The sexes seem to respond differently to a low-carb diet. Men lose body fat quickly, while the benefits for women are less obvious, but more significant: their arteries become healthier and more flexible, and this reduces their risk of heart disease from hardening of the arteries.
This unexpected difference was noticed by researchers from the University of Missouri School of Medicine when they put 20 middle-aged and pre-diabetic men and women on a low-carb diet. By the end of the four weeks of the study, the men had lost an average of 6.3 per cent of body fat and women lost 4.4 per cent. But the level of arterial stiffness in the men hadn't changed, whereas the women had seen a big improvement.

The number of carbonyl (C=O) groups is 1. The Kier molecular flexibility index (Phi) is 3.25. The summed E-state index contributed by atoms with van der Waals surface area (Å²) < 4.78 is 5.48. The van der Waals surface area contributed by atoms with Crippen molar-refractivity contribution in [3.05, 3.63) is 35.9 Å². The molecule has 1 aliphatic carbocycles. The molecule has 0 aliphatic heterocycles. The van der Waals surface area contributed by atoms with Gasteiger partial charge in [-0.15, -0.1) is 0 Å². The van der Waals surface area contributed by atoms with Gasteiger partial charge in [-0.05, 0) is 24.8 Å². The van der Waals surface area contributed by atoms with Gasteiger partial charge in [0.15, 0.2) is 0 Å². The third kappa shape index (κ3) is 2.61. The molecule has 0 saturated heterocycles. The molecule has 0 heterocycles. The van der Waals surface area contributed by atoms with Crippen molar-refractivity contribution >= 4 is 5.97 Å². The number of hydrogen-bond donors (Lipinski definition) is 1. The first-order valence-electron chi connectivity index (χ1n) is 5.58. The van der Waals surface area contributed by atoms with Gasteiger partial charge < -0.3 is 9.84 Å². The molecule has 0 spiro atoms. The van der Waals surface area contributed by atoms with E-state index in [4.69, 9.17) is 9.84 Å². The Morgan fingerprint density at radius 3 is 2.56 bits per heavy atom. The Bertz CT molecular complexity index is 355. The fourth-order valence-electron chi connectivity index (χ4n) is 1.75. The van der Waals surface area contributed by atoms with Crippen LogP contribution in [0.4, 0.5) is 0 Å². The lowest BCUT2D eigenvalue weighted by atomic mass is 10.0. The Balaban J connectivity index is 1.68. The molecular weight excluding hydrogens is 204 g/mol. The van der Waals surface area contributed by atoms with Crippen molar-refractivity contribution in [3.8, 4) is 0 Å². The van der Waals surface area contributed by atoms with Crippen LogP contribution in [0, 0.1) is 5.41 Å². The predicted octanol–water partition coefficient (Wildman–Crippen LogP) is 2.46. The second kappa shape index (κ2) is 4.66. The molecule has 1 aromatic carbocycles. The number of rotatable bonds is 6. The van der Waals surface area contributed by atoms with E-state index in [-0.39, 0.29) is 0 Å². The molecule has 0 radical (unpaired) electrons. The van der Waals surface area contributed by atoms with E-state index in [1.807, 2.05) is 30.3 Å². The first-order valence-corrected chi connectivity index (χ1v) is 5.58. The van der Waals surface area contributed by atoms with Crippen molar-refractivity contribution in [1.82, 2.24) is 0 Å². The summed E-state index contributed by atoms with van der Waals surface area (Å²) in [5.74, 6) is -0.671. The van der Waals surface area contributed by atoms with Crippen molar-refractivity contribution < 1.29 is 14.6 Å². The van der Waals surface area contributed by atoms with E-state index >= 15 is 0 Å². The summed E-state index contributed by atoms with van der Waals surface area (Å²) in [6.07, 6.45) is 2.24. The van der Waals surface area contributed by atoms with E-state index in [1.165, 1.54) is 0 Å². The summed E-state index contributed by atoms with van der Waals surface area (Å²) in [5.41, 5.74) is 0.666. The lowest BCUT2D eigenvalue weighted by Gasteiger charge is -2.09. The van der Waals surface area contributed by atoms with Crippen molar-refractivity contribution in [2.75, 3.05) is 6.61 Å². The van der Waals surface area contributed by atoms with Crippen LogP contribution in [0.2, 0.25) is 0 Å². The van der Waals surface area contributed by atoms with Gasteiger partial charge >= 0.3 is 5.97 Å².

Hardening of the arteries is one of the first signs of heart disease, and it seems to affect women more than men, and so a low-carb diet could be especially beneficial. Research group leader Elizabeth Parks explained that flexible arteries help maintain heart health. "You want flexible vessels that expand slowly as the blood flows through them," she said.
Artery hardening can be a natural process of ageing, she said, that can be accelerated by obesity, insulin resistance and metabolic syndrome, all factors that increase the risk of type 2 diabetes.